"How do you know all this? That's quite the sweeping vision," my father asked wearily.

"Yes, Gareth," she replied sadly. It was still odd to hear anyone refer to him with such familiarity. He'd never let anyone so close. "It's the vision my best friend had upon her deathbed. It's why I had to go out to Chicago to be at her side. She needed to tell me what she was seeing. What the possibilities could be if we don't nip this Society in the bud."

Everyone at the table swallowed hard and I felt light-headed with recollection. The murmur of demons echoing in my mind was all too easy to bring back. My father's hands were clenched, white-knuckled. He didn't want to be wrapped up in this. But the woman he was courting was forcing him to confront what we'd been dealing with for months, and better it come from her than from me. Mrs. Northe continued:

"Spiritualist friends of mine in three major cities have begun to seek out the weed at its heart and rip it from the ground. There is much work to be done. We must pinpoint the epicenter of the Master's Society's New York operation, confiscate any paperwork, and track down the source, laboratory, and masterminds of the latest assault."

Jonathon chimed in, directing all his words to Mrs. Northe, a heavy weight about his generally powerful carriage. "Last week, I received a missive from the London 'Master' with instructions to look in on Doctor Stevens, purveyor of the chemical in Miss Kent's incident, and report back, just as I was instructed to do with Doctor Preston. This is presumably before any news of what happened to Preston reached them, though I'm not sure by what channels it could have; Preston's operation was small and his demonic aide was bested.” Jonathon gave Reverend Blessing a small, grateful smile. “However, the address of Stevens and the address of the supposed 'New York Office' were both vacant. Either I was being fooled, or the events surrounding Preston made Stevens disappear. So I've no longer the lead I hoped I had."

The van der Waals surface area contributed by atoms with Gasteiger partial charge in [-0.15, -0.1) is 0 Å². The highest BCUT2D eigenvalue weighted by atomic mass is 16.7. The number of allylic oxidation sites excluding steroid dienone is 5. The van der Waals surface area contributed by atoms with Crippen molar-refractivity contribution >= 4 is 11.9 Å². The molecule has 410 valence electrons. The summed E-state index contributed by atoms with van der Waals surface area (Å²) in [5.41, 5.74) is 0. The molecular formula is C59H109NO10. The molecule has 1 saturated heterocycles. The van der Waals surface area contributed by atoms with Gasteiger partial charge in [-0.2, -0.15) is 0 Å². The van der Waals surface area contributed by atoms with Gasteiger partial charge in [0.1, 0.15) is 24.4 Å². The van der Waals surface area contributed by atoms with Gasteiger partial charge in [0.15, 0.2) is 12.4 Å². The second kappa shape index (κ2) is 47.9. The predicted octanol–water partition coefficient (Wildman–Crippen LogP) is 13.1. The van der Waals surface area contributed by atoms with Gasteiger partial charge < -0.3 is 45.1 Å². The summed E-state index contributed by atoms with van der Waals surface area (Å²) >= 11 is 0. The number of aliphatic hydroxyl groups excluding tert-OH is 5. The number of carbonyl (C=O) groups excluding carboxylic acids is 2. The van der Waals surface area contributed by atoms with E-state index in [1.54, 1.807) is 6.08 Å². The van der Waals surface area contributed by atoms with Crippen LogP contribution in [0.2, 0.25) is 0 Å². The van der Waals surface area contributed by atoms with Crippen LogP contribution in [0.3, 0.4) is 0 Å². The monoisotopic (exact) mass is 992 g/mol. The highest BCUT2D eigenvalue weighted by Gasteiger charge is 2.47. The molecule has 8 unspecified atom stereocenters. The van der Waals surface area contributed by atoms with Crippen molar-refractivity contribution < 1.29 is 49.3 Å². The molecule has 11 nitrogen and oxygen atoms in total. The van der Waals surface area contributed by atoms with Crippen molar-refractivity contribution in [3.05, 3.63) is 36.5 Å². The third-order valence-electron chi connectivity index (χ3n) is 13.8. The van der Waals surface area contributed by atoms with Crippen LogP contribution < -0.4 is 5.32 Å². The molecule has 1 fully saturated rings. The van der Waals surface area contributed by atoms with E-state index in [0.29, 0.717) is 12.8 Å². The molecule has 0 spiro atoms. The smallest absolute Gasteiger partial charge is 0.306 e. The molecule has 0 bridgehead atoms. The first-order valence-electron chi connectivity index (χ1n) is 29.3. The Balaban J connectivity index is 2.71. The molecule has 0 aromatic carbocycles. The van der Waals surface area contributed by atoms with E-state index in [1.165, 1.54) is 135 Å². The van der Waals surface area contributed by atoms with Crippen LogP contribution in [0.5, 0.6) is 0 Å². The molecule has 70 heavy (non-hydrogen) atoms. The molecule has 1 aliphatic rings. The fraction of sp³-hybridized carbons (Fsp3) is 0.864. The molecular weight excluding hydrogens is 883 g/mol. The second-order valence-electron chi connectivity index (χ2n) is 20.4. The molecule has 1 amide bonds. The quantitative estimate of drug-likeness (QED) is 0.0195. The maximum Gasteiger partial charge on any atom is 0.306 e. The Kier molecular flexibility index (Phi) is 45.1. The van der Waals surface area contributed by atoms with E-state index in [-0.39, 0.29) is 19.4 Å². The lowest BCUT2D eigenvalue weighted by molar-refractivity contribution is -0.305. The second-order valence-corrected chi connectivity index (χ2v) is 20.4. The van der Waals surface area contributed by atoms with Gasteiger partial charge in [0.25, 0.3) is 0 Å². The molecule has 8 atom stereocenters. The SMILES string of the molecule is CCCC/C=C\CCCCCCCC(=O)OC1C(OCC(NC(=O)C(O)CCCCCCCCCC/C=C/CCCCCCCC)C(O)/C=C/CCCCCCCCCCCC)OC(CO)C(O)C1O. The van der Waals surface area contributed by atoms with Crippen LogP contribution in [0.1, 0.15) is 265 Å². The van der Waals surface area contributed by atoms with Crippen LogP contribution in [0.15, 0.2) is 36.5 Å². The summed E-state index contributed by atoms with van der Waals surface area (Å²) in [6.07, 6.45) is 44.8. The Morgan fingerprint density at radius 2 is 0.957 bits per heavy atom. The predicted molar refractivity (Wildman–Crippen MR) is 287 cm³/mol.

I stared at Jonathon. This was news to me, both the missive and his having inspected the premises on his own. I felt betrayed. He knew I wanted to be involved, for him to never undertake playing a demon doppelganger on his own. That a demon had once worn his face was enough to set anyone on edge, but his hiding things only undermined the type of partnership I thought we'd been building. He did not meet my gaze, and I wondered just how much he hadn't been telling me in our past weeks of laying low.

(End of Chapter 3.1 -- Copyright 2013 Leanna Renee Hieber, The Magic Most Foul saga - If you like what you see, please share this link with friends, Tweet it, FB, + it! Pick up a copy of Magic Most Foul saga books 1 and 2: Darker Still and The Twisted Tragedy of Miss Natalie Stewart and/or please consider donating to the cause via the donate button on the sidebar! Donations go directly to support the editorial staff and future production costs, please note the two nifty prize levels. Cheers! Happy haunting! See you next Tuesday!)

1 comment:

houndstooth said...

It's good to see Sallie made an appearance of her own! If Lord Denbury thinks we Greyhounds won't see through his sneakiness, he has another thing coming. First that lousy proposal and now keeping secrets!